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CityDeRuyter, New York
Broadcast areaCentral New York
BrandingFamily Life Network
SloganA Friend You Can Turn To
Frequency105.1 MHz (also on HD Radio)
Translator(s)See § Repeaters and translators
First air dateJune 6, 1948 (as WVCN)
FormatContemporary Christian
ERP33,000 watts
HAAT185 meters (607 ft)
Facility ID22134
Former callsignsWVCN (1948-1954)
WRRD (1954-1961)
WOIV (1961-1989)
WVOA (1989-2001)
WVOQ (4/2001-6/2001)
WXBB (2001-2003)
WWDG (2003-2009)
WVOA-FM (5/2009-9/2009)
WOLF-FM (2009-2016)
OwnerFamily Life Network
(Family Life Ministries, Inc.)

WCIS-FM is a Contemporary Christian radio station serving the Central New York Region. The station broadcasts at 105.1 MHz with an ERP of 33 kW and is licensed to DeRuyter, New York; it is currently owned and operated by the Family Life Network, a regional Christian broadcaster active in upstate New York and Northern Pennsylvania.



WCIS-FM began operating June 6, 1948 at 105.1 MHz as WVCN, the Central New York outlet of the farm-oriented Rural Radio Network, a six-station group based in Ithaca. This pioneer FM network was the first to employ a direct off-air relay system instead of wire lines, with WVCN serving as the link between Ithaca flagship station WVFC and sister stations WVBN, Turin (which would cease operation in 1951) and WVCV, Cherry Valley. Its original General Electric 250 watt transmitter and four-section RCA FM Pylon antenna provided an ERP of 1.3 kW, horizontally-polarized. A 1 kW amplifier was added in April, 1951, increasing ERP to 5.3 kW, however this proved insufficient to cover the entire city of Syracuse with a predicted 1 mV/m (60 dBμ) signal.


On January 1, 1954, the DeRuyter station's callsign was changed to WRRD. After affiliating with New York City's WQXR, the group's programming began to shift toward classical music and a new identity as the "Northeast Radio Network" was introduced. In January 1961, ownership of the DeRuyter facility and its four sister stations was transferred to the Ivy Broadcasting Company, Inc., prompting a callsign change to WOIV. Five years later, the network changed hands again, this time to the Chenango & Unadilla (C&U) Telephone Company, which added a second 1 kW transmitter and a Collins/ERI model 300-5 dipole antenna to provide 4.9 kW in the vertical polarization. A 1968 merger with Continental Telephone forced divestiture of C&U's broadcast properties, and the entire group of five FM stations, then valued at $600,000, was donated to the Christian Broadcasting Network, headed by Pat Robertson.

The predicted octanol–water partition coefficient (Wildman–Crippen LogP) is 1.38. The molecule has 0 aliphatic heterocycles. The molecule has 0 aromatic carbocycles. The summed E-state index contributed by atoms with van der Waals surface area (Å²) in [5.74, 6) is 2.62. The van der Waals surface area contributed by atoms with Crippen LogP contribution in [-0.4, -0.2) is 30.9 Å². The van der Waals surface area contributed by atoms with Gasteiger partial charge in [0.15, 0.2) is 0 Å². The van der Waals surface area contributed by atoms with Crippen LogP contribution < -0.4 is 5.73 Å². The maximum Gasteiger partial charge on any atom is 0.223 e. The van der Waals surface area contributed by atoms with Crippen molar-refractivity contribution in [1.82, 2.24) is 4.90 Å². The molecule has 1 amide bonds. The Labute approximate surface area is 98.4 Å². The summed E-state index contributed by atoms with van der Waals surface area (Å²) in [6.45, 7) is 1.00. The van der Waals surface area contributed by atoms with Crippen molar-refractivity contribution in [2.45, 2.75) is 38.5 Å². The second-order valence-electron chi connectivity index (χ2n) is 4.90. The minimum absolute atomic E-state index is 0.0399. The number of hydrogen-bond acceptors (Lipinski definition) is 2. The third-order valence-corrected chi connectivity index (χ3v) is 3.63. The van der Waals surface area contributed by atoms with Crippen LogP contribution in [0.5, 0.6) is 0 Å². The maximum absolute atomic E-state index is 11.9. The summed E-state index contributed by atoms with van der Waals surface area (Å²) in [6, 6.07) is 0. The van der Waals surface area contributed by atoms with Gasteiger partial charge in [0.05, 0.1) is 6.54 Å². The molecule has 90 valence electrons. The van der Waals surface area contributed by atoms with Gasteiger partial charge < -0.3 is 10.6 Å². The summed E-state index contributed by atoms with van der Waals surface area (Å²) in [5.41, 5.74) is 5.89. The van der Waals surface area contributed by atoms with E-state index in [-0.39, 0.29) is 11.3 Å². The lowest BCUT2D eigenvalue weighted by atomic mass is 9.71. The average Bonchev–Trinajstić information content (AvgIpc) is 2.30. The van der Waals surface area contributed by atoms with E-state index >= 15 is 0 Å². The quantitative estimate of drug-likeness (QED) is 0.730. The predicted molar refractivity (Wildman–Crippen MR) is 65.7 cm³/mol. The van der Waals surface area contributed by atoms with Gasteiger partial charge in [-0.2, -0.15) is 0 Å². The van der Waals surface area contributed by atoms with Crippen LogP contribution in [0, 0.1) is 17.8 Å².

WVOA/WXBB/The Dog/Nova 105.1[edit]

CBN raised funds to replace aging transmitter equipment and eliminated the off-air relay system in favor of a stereo 950 MHz link from the main studio in Ithaca. In September 1972, an RCA BTF-10E1 transmitter and BFC-10 circularly-polarized antenna were installed, increasing the ERP to 42 kW and greatly improving coverage in Syracuse. In October 1981, CBN sold WOIV to Forus Communications for $242,500, and in 1989, the call sign was changed again to WVOA. Cram Communications, headed by Syracuse broadcast entrepreneur Craig Fox, operated the station under a religious format from 1994 to 2001, then sold it for $5 million to Clear Channel, which converted it to a simulcast of WBBS with the calls WXBB. After one year, it flipped to active rock as WWDG, "The Dog", in 2002, but after four years of struggling ratings, it flipped to "Nova 105.1," with a hot adult contemporary format, in July 2006. Clear Channel would later place the station in the Aloha Station Trust in 2008 due to the company's privatization plans.